Turkey to oppose NATO plan if it fails to recognize terrorism threats: Erdogan
Turkey to oppose NATO plan if it fails to recognize terrorism threats: ErdoganRelations between Turkey and its NATO allies have been strained over a host of issues, ranging from Ankara's decision to procure Russian air defense systems to Syria policy. Several NATO members condemned Turkey's decision to launch an offensive into northeastern Syria against the Kurdish YPG militia.
Turkey ’s president has threatened to send millions of Syrian refugees to Europe in retaliation for stinging world criticism of his military operation in northern Syria that has left 17 civilians Related Video: Turkey begins ground operations in northeast Syria . Erdogan threatens to flood Europe with
Turkish President Recep Tayyip Erdogan has vowed to press on with an offensive in northern Syria until his mission to create a "safe zone" is complete. Mr Erdogan has also said he will meet the US vice-president on Thursday after all, despite appearing to rule it out. He told Sky News on Wednesday
ANKARA (Reuters) - Turkey aims to settle one million Syrian war refugees in the area of northern Syria where it carried out a military incursion in October, President Tayyip Erdogan said on Monday.
He told state broadcaster TRT that Ankara would finance the resettlement on its own if allies did not provide support.
Turkey and its Syrian rebel allies launched the offensive against the Kurdish YPG militia, which Ankara views as a terrorist group. After seizing a strip of land inside Syria 120 km (75 miles) long and around 30 km (18 miles) wide running from the town of Ras al Ain to Tel Abyad, Turkey signed separate deals with the United States and Russia to halt its assault.
Exclusive: U.S. military completes pullback from northeast Syria, Esper says
The United States has completed its military pullback in northeastern Syria, settling into a more stable posture of about 600 troops in the rest of the country after repositioning and reducing forces, Defense Secretary Mark Esper said. © Reuters/Handout . FILE PHOTO: U.S. Defense Secretary Mark T. Esper delivers remarks before ringing the closing NASDAQ bell in New York Esper's remarks in an interview with Reuters could signal the end of a period of turbulence and uncertainty surrounding the U.S. military presence in Syria after President Donald Trump's initial withdrawal order in October.
Erdogan said Turkey aimed to “water the east of Euphrates with fountains of peace” and settle Ankara says it wants to settle up to 2 million Syrian refugees in the zone However, the refugee transfer could face resistance from allies opposed to changing the demographic balance of the area .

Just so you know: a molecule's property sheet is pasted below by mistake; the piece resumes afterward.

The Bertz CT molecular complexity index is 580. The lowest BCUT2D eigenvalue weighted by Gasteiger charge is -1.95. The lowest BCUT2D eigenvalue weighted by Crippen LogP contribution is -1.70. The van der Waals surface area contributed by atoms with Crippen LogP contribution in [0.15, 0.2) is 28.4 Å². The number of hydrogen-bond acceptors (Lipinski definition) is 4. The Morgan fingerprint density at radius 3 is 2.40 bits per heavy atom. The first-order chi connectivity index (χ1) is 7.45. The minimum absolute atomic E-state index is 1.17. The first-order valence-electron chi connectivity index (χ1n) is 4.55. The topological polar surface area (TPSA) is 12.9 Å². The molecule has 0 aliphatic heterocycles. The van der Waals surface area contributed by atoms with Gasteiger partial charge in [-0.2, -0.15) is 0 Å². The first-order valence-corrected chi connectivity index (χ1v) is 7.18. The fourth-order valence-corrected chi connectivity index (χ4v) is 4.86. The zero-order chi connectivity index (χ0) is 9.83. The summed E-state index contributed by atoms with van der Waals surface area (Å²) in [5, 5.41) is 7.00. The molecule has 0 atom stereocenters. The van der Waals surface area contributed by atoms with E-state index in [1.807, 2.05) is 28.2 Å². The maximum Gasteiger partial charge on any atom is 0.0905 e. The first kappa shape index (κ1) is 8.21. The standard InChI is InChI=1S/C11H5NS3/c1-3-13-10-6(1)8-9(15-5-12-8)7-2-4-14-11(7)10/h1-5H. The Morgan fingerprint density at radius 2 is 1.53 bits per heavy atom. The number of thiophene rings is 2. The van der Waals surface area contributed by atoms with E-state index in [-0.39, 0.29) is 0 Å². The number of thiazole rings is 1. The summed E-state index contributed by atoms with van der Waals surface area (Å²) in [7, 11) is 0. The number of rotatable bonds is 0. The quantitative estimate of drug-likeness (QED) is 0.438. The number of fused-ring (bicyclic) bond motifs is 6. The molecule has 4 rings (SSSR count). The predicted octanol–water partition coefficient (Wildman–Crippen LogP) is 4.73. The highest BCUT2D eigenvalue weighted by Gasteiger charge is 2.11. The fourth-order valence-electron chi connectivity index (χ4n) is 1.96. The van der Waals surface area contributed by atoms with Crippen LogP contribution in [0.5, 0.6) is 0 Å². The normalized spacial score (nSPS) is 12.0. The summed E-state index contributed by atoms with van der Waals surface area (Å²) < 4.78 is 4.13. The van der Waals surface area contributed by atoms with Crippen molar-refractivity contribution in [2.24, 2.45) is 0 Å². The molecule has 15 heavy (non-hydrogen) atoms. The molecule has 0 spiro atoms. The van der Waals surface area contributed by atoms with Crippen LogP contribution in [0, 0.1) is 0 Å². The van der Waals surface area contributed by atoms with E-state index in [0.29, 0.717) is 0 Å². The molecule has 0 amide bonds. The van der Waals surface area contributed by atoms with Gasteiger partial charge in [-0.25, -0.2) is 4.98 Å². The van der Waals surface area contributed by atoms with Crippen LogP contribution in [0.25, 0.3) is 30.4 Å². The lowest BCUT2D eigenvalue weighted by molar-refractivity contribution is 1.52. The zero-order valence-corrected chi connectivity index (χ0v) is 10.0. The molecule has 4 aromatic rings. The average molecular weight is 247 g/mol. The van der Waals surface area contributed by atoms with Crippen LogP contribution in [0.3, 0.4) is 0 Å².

GAZIANTEP, Turkey — Turkey , which for eight years has welcomed millions of Syrian refugees , has President Recep Tayyip Erdogan is pushing a radical solution — resettling refugees in a swath of Syrian “Our goal is to settle at least one million Syrian brothers and sisters in our country in this safe But Turkey , which has given sanctuary to 3.6 million Syrians , says the migrant problem is
Turkey had previously said it could settle up to 2 million Syrian refugees in a 444-km (275-mile)-long "safe zone" it aimed to form in northeastern Syria, and repeatedly urged NATO allies to provide financial aid for the plans.
Turkey currently hosts more than 3.5 million refugees from neighboring Syria's 8-1/2-year-old war. Turkish officials have not indicated when any resettlement of refugees would begin.
"The Turkish nation can carry out an exemplary step between Ras al Ain and Tel Abyad," Erdogan said in his TRT interview, holding up a map of the region with markings on it. "Settling one million people between Tel Abyad and Ras al Ain, that is our aim in the safe zone, that is our plan."
Last week, Erdogan met his German, French and British counterparts on the sidelines of a NATO summit in London to hold talks on developments in Syria and his "safe zone" plan.
After the summit, Erdogan said one country, which he did not name, had pledged support for the plan but that Germany, France and Britain had not done so. He had previously said that Qatar could back it.
The European Union and Turkey's allies in NATO have rejected its calls for financial assistance and condemned the Turkish offensive, which they said might hinder the fight against Islamic State in Syria. Turkey has dismissed the concerns.
(Reporting by Tuvan Gumrukcu; Editing by Mark Heinrich)
Erdogan urges resettling of one million refugees in northern Syria 'peace zone' .
Erdogan urges resettling of one million refugees in northern Syria 'peace zone'"We need to find formula to allow refugees... who traveled to Turkey to be resettled in their motherland," Erdogan, whose country hosts 3.7 million Syrian refugees, told the Global Forum on Refugees, being held in Geneva.